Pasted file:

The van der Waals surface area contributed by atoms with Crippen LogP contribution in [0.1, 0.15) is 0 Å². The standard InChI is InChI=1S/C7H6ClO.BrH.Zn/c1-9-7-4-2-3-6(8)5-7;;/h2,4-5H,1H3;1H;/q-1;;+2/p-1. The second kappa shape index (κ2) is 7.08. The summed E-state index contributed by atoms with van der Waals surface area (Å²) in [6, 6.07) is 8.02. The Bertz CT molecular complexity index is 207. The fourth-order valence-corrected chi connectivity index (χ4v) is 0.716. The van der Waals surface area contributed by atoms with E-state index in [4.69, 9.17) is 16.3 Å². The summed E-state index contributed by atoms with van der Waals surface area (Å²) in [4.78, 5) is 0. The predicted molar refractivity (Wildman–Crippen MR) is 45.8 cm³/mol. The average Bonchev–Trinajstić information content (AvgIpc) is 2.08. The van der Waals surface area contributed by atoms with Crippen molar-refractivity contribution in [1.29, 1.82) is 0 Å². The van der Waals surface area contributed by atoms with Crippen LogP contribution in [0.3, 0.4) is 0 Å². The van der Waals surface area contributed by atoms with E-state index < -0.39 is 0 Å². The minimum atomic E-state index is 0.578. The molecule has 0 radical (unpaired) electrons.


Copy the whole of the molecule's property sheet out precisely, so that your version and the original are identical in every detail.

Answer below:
The van der Waals surface area contributed by atoms with Crippen LogP contribution in [0.1, 0.15) is 0 Å². The standard InChI is InChI=1S/C7H6ClO.BrH.Zn/c1-9-7-4-2-3-6(8)5-7;;/h2,4-5H,1H3;1H;/q-1;;+2/p-1. The second kappa shape index (κ2) is 7.08. The summed E-state index contributed by atoms with van der Waals surface area (Å²) in [6, 6.07) is 8.02. The Bertz CT molecular complexity index is 207. The fourth-order valence-corrected chi connectivity index (χ4v) is 0.716. The van der Waals surface area contributed by atoms with E-state index in [4.69, 9.17) is 16.3 Å². The summed E-state index contributed by atoms with van der Waals surface area (Å²) in [4.78, 5) is 0. The predicted molar refractivity (Wildman–Crippen MR) is 45.8 cm³/mol. The average Bonchev–Trinajstić information content (AvgIpc) is 2.08. The van der Waals surface area contributed by atoms with Crippen molar-refractivity contribution in [1.29, 1.82) is 0 Å². The van der Waals surface area contributed by atoms with Crippen LogP contribution in [0.3, 0.4) is 0 Å². The van der Waals surface area contributed by atoms with E-state index < -0.39 is 0 Å². The minimum atomic E-state index is 0.578. The molecule has 0 radical (unpaired) electrons.